Woodworking in the great white north.

Marble Tower – riding the rails

The joy and fascination of getting the marble dispensing mechanism working was kept in check by the finicky nature of the mechanism. Once attached to the tower I found that the tolerance for being off level was less than my tolerance for marbles cascading over the edges and scattering around the workshop. This was the second stage of procrastination.

Once I got over the fact that I would be revisiting the dispensing mechanism, I pushed forth to work on the guts of the tower. The next step was to attach rails around the inside edge of the tower on a slight decline, taking the marbles 360 degrees around the tower and dropping them into the next stage.

We’re back to compound miters again, but compound compound miters. In this stage, the Lee Valley errata suggests an easy out, instead of nestling the miters up against the joint to the rails, put a butt joint to the rails and have the miter joint out in the space between the rails. I did not heed this advice, thinking it sounded too wimpy. Next time, I’ll think about it more and maybe try out a couple before committing to doing it the hard way.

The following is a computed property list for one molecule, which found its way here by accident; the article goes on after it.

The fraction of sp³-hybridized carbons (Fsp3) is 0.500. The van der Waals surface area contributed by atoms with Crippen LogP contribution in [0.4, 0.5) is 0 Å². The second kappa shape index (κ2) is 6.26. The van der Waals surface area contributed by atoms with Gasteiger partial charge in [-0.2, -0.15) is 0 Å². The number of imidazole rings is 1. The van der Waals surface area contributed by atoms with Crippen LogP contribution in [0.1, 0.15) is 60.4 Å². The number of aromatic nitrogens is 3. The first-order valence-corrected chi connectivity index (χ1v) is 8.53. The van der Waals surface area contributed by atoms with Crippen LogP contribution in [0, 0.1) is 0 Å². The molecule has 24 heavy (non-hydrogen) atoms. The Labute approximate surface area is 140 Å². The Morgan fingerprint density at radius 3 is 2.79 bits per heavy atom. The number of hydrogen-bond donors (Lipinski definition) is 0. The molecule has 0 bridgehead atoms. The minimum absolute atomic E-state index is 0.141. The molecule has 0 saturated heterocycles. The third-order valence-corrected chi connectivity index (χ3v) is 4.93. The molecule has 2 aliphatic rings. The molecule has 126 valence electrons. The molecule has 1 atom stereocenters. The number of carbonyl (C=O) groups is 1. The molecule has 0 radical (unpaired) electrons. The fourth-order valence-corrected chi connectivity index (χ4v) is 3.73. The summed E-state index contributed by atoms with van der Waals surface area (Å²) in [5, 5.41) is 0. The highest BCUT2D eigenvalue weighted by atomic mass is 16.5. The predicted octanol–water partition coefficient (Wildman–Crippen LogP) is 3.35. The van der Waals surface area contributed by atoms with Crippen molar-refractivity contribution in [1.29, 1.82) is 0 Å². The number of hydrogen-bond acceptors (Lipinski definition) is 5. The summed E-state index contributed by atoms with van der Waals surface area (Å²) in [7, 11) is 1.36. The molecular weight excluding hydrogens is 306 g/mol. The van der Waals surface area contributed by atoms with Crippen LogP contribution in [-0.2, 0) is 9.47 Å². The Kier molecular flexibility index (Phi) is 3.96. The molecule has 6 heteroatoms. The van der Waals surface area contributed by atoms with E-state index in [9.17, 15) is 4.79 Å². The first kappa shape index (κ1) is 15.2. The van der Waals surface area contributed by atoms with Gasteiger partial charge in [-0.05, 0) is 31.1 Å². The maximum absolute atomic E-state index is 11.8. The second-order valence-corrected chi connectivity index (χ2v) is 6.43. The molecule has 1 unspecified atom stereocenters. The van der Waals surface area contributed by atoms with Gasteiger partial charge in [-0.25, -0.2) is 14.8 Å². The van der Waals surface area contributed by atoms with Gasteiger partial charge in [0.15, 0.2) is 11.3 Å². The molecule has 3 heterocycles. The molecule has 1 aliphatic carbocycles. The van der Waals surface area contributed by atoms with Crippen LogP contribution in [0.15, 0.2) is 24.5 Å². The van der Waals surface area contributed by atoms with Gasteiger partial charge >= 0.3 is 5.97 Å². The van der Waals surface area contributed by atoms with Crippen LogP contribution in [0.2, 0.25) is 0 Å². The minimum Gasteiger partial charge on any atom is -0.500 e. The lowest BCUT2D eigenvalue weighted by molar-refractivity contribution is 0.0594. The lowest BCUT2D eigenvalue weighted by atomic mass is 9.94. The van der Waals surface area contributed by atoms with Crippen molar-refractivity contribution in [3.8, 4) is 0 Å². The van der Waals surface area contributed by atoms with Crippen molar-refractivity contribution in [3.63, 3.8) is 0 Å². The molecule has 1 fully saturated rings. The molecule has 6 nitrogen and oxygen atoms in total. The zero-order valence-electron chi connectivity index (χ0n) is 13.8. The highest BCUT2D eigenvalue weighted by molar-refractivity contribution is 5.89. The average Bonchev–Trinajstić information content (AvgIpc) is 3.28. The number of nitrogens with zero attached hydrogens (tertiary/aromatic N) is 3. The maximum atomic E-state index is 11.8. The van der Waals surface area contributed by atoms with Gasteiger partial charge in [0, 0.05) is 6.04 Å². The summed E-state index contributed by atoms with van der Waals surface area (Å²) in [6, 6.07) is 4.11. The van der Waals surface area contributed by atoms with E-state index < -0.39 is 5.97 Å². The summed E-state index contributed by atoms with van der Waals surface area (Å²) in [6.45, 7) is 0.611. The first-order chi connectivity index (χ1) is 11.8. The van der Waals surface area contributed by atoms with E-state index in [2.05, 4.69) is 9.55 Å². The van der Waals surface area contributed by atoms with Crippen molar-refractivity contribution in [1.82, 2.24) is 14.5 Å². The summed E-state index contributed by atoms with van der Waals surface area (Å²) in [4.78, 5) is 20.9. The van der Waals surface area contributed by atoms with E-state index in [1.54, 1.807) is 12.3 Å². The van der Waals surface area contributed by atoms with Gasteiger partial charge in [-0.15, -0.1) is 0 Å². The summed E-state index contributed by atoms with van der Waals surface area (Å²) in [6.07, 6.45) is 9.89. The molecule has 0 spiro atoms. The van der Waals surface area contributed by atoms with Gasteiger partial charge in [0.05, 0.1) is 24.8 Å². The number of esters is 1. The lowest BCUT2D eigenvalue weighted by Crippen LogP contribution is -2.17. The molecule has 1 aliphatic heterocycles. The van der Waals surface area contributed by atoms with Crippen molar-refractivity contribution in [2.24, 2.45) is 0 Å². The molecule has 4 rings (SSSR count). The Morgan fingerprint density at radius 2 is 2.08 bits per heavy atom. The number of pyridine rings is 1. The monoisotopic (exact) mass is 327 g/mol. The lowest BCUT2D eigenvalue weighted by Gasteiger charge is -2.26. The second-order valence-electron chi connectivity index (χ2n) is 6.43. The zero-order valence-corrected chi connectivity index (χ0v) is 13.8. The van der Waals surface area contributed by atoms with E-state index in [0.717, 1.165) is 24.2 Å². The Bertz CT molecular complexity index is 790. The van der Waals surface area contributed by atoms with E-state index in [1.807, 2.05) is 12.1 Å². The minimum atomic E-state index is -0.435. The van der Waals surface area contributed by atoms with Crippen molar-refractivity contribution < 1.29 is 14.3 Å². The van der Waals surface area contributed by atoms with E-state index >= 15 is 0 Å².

I fought with these miters for multiple sessions and finally found a system of making the initial cuts on a chop saw and fine tuning them on the stationary disk sander. Not terribly satisfying work, but once it was up and working, I was pretty happy with it.

At this point I learned that I had made a couple of mistakes.

1 – the coves for the rails should have been a bit deeper. I did follow the plans for this, but I believe there is plenty of material to have deeper coves which would result in the marbles staying on the rails more readily. When the marbles get up some speed on the rails there is a chance they will bounce off a corner and actually jump off the rails.
I took out some carving gouges and deepened the coves slightly at the corners and that has mostly solved the problem. If the final setup still has the problem I may take the advice laid out in the plans and put in some raised strips to deflect the marbles back onto the rails.

2 – I was a bit too generous with the downward angle of this section. This essentially had two negative effects. The first was the increased speed and potential to jump the rails, the second was that I had not eaten into the space for the sections below it. This comes back to bite me later as I compound the problem in a later stage as well. Duh!

Next up, music time!


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